I have always struggled with taking time for myself, seesawing between complete self-sacrifice and a tendency towards indulgence without ever quite knowing where the range of legitimate behaviour fell. It is not something - growing up in a context where any time spent on myself was proof of my selfishness - that I learned well. Nor a culture designed to help rational thought on the subject, even if I were not kept from learning it at home.
And there are the half-spoken assumptions: that of course the lion and I would stop playing games when we have children, for example. That our recreations will become proper, whatever that means. I already watch baseball games, maybe we'd have to take up more television sports? Or - to really buy into the mythologies of adulthood, that his world would be consumed with Job and my world would be consumed with Baby and neither of us would ever have scope for our own pursuits again, except maybe a movie every year or two when the stars align and someone else could mind the babe.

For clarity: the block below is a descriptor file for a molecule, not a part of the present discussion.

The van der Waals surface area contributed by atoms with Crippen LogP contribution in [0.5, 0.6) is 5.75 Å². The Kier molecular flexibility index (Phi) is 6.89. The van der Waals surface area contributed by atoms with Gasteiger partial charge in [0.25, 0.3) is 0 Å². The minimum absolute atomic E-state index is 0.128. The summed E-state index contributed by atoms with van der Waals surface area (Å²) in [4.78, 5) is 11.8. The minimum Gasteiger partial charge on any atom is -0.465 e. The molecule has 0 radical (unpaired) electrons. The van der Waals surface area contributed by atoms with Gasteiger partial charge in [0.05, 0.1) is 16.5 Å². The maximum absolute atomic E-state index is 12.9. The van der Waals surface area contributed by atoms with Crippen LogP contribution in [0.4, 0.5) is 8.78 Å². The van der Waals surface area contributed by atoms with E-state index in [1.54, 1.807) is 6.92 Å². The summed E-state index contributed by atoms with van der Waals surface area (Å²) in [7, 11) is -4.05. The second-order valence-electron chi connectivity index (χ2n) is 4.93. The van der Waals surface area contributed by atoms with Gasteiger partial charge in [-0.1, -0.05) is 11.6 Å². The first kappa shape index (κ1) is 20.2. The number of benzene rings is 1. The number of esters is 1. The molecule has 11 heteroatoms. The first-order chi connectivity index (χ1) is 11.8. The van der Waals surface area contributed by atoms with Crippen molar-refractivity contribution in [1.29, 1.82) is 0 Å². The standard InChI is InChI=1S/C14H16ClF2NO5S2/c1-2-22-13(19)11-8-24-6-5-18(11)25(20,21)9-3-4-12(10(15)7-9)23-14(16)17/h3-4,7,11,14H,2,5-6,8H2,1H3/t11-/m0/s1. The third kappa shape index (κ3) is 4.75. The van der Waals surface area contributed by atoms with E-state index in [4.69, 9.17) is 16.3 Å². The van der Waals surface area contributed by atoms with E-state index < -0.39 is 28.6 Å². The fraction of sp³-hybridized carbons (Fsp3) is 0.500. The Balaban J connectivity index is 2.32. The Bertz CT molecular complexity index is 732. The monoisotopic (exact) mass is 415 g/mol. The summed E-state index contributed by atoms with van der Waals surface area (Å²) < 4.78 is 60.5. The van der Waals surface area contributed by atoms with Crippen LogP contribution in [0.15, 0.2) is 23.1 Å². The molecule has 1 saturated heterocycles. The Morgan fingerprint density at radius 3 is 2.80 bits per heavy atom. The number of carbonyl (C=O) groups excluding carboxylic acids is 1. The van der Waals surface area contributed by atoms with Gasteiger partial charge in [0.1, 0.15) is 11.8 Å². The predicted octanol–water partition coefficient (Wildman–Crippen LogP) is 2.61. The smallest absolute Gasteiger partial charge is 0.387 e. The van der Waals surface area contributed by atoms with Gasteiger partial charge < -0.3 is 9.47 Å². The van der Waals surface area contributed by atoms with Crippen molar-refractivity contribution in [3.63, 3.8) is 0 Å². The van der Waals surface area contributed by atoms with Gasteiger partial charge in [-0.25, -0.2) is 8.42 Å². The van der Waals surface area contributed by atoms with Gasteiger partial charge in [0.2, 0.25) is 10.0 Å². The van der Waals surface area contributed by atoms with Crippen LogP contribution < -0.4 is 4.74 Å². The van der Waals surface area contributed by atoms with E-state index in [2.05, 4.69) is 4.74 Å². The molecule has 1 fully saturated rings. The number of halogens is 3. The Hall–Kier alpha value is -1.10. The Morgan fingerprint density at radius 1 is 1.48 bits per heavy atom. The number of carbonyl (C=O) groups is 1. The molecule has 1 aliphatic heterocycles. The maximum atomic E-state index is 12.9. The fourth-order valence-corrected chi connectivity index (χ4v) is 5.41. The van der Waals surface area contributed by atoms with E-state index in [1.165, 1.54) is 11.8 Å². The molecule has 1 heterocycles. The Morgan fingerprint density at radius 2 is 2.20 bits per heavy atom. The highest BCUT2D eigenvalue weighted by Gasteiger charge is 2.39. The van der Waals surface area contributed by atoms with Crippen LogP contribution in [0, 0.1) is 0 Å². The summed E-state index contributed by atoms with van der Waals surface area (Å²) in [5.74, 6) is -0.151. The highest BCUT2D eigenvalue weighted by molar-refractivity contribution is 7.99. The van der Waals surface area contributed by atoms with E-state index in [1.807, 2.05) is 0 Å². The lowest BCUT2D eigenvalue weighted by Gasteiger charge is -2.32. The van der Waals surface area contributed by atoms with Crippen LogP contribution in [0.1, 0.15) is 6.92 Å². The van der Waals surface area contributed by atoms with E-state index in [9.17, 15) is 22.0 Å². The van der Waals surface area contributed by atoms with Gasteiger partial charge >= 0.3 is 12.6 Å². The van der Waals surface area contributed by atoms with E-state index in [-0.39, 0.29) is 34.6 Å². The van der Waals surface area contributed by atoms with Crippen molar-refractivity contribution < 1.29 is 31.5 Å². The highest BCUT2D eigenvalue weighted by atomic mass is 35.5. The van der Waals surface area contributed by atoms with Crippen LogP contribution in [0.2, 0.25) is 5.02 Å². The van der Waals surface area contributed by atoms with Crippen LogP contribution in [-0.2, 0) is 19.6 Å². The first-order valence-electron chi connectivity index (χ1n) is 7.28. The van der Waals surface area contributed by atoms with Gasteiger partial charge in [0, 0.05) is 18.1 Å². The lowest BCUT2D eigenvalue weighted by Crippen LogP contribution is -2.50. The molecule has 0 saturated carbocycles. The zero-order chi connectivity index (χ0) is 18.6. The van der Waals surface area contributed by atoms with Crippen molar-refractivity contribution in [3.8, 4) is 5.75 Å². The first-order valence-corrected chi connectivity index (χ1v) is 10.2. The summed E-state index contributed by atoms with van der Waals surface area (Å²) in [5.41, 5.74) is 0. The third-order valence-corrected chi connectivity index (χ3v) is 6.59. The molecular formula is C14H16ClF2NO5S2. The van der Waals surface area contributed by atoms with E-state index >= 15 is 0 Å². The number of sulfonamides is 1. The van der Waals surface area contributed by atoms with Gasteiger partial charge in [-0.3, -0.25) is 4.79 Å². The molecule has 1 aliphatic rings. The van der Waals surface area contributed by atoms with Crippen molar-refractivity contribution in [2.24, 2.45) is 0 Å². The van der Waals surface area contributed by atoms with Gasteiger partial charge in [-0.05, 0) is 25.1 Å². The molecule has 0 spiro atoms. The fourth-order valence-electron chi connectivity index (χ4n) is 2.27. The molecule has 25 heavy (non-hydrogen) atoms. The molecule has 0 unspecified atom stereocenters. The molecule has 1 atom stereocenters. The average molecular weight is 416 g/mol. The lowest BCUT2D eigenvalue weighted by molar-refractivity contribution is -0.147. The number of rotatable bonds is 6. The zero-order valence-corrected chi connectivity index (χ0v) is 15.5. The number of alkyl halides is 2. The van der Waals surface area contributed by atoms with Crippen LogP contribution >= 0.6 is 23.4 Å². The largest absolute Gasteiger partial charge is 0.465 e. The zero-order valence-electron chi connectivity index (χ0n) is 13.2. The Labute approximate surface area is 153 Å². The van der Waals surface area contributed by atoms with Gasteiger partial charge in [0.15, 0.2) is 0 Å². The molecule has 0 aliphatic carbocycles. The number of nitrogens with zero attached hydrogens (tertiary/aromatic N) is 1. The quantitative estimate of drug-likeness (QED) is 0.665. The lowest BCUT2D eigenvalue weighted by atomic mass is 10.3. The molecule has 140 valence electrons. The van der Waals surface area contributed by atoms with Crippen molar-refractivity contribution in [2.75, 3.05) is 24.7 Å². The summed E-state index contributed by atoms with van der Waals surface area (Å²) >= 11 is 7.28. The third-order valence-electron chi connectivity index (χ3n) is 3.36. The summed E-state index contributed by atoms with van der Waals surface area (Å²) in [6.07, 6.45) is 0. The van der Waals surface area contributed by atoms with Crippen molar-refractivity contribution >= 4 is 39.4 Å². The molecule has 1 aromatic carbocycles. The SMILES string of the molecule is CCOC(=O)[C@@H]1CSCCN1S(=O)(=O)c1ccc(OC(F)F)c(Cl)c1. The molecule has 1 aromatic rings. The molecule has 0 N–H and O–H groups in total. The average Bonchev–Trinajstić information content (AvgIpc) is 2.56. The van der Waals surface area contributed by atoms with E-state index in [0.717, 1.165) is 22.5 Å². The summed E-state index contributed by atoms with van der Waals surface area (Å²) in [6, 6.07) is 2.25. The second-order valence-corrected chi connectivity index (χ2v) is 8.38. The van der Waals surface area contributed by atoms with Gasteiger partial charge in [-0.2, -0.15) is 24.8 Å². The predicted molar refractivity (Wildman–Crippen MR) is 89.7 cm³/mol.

I find myself strung up by the self-doubt, neither counting off tasks - fold the laundry, clean the bedroom, catalogue the crate of books, whatever else - nor taking time to relax, poised between the two because I have no space to give myself for either.
I think maybe this is why I'm tired.
14 January, 2010
I was, for various reasons, having That Conversation the other day. The interminable one, with someone who almost certainly means well, but hasn't quite managed to claw up to spitting distance of social awareness. You know how it goes; you ask, "Look, do you worry about whether you'll be raped if you go out?" and get a response like, "I totally worry about being mugged, I live in a bad part of town." (Because we all know that women totally don't ever have to worry about being mugged; it's one crime or the other.)